Talks focused on letting UK agencies, such as MI5, serve orders on U.S. firms demanding data for “live intercepts” in inquiries involving UK citizens. UK agencies might also be able to ask U.S. companies to turn over stored data, such as emails. Rep. Adam Schiff said Congress should monitor any privacy and civil liberties issues, "including making sure these British orders do not cover U.S. persons or individuals within the U.S., do not permit bulk collection, and have due process protections."   read more
  • Canada Stops Sharing Compromised Spy Information with U.S.

    Saturday, January 30, 2016
    Canada has stopped its electronic spy agency from sharing some data with key international allies after discovering the information mistakenly contained personal details about Canadians, government officials said on Thursday. Ottawa acted after learning that the Communications Security Establishment (CSE) agency had failed to properly disguise metadata - the numbers and time stamps of phone calls but not their content - before passing it on to their international partners.   read more

Appointments and Resignations

  • Chairman of the Federal Election Commission: Who Is Matthew S. Petersen?

    Tuesday, February 02, 2016
    President George W. Bush nominated Petersen to a spot on the FEC in June 2008. His nomination was confirmed by his former employers on the Rules Committee. He served a term as FEC chairman beginning in 2010. As one of the three Republican appointees on the FEC, Petersen has been a reliable vote against attempts to reform elections. In 2013, for instance, he voted to make it more difficult for the Justice Department to prosecute campaign finance violations.   read more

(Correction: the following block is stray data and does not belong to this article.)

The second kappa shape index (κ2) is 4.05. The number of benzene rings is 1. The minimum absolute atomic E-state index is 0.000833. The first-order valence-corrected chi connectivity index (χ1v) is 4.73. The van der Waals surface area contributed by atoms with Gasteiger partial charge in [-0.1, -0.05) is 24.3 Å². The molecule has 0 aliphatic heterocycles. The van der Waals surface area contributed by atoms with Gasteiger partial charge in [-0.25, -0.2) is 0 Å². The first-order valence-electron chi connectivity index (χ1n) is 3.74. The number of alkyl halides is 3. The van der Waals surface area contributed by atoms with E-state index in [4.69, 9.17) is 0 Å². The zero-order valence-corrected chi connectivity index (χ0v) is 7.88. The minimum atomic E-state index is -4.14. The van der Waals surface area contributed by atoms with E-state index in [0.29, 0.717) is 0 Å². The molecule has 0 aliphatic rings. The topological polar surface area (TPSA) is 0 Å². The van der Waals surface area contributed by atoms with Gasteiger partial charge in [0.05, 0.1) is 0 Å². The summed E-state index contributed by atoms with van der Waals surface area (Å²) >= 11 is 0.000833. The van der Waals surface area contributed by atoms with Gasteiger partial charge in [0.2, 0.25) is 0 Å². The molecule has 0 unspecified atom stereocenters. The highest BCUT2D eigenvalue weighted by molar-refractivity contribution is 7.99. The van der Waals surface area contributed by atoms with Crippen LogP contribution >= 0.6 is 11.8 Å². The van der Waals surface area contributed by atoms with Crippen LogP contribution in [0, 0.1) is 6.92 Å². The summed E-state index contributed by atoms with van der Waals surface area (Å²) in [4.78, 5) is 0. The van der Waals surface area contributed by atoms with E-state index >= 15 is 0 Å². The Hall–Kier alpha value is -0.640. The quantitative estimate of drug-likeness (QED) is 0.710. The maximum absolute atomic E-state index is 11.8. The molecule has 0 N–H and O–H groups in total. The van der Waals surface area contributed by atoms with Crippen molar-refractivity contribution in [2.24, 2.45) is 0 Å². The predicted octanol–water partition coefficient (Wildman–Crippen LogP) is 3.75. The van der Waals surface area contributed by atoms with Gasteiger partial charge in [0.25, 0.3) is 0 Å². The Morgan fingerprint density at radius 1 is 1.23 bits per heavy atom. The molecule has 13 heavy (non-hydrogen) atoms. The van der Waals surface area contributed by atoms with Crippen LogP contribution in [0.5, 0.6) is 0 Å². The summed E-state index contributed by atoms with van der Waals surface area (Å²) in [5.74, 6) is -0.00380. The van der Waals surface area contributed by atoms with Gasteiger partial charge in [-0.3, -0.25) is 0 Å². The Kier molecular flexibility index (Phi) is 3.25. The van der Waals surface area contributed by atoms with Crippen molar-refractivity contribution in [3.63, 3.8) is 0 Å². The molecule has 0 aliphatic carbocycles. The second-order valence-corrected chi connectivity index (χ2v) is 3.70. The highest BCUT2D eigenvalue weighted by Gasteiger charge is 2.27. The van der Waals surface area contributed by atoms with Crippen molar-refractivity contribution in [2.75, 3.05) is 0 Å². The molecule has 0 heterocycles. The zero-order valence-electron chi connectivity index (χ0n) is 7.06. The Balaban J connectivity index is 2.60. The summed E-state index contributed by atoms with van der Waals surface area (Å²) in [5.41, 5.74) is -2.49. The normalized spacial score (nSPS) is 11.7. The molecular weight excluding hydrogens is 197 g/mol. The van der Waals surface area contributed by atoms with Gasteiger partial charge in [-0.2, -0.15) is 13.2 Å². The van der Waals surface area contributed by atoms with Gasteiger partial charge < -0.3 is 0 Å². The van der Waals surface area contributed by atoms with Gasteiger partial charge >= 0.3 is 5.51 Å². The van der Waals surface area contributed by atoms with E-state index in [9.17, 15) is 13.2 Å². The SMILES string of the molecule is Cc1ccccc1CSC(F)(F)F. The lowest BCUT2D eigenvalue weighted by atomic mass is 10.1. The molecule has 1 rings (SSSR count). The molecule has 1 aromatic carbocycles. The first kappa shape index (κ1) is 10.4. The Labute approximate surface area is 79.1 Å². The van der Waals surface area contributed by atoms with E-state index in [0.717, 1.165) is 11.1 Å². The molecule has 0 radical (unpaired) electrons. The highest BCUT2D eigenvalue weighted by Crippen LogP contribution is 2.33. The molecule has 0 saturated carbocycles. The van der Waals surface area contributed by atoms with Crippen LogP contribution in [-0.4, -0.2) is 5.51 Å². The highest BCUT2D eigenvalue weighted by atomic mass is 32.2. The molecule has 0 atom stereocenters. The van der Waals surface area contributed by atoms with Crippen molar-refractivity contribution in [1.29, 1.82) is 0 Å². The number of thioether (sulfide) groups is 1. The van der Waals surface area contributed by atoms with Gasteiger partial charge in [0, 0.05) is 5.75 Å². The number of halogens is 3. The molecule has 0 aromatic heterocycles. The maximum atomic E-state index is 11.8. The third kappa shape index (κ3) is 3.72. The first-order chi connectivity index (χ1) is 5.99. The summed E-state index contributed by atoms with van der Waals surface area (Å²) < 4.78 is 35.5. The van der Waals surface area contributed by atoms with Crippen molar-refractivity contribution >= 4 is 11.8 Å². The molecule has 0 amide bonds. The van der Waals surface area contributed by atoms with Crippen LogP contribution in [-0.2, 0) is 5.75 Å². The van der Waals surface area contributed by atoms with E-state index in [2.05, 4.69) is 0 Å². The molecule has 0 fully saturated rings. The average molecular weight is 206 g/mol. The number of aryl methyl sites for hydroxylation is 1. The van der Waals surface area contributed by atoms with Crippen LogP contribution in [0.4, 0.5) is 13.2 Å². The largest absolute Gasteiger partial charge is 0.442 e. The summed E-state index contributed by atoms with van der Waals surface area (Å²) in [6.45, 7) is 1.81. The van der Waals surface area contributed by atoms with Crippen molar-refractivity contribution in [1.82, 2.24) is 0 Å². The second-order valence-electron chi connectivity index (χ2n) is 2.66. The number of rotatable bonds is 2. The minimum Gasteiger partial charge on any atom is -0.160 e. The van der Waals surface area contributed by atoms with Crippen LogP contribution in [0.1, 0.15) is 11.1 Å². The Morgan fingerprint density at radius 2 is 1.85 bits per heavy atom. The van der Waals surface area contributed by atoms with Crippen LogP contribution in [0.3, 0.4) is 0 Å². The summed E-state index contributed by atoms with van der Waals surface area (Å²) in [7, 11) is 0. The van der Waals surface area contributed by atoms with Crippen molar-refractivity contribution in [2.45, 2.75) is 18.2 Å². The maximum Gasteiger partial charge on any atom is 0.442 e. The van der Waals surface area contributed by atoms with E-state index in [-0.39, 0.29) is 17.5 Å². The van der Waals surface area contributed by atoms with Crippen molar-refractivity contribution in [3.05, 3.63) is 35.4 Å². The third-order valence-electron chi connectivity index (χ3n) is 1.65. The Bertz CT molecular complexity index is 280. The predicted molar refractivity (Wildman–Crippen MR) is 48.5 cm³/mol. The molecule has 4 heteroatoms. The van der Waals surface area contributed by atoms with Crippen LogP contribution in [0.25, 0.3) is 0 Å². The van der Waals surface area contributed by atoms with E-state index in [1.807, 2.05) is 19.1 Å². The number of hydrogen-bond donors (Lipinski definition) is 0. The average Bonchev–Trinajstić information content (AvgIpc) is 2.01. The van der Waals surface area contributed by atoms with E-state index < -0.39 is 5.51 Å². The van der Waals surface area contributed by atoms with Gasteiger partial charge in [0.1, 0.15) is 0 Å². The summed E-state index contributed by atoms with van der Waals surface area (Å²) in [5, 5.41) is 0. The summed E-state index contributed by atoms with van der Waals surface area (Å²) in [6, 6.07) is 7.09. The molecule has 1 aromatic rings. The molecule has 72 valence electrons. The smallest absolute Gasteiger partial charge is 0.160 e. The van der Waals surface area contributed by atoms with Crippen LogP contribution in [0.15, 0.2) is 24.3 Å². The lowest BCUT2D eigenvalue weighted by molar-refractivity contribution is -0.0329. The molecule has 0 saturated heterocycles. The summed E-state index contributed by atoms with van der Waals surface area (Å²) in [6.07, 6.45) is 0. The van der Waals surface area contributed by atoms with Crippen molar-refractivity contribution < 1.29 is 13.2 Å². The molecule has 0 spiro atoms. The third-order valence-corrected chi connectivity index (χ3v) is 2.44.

• Secretary of the Army: Who Is Eric Fanning?

    Tuesday, January 26, 2016
    Fanning was deputy director of the Committee on the Prevention of Weapons of Mass Destruction Proliferation and Terrorism. The group was an outgrowth of the 9/11 Commission and assessed activities aimed at preventing WMD proliferation. In 2009, Fanning was named deputy under secretary of the Navy, where he worked to bring efficiencies to the service’s processes. If he’s confirmed by the Senate, Fanning will be the first openly gay civilian head of an armed forces branch.   read more
  • Cuba’s Ambassador to the United States: Who Is José Ramón Cabañas Rodríguez?

    Monday, January 25, 2016
    Cabañas is Cuba’s first ambassador to the United States in more than 50 years. His appointment to the post came two months after a restoration of diplomatic relations between the two countries, which had ended during Cold War hostilities in 1961. Cabañas maintained a somewhat higher profile than his predecessors, traveling around the United States speaking to various organizations. He was the first head of Cuba’s Interests Section to allow himself to be filmed at such events.   read more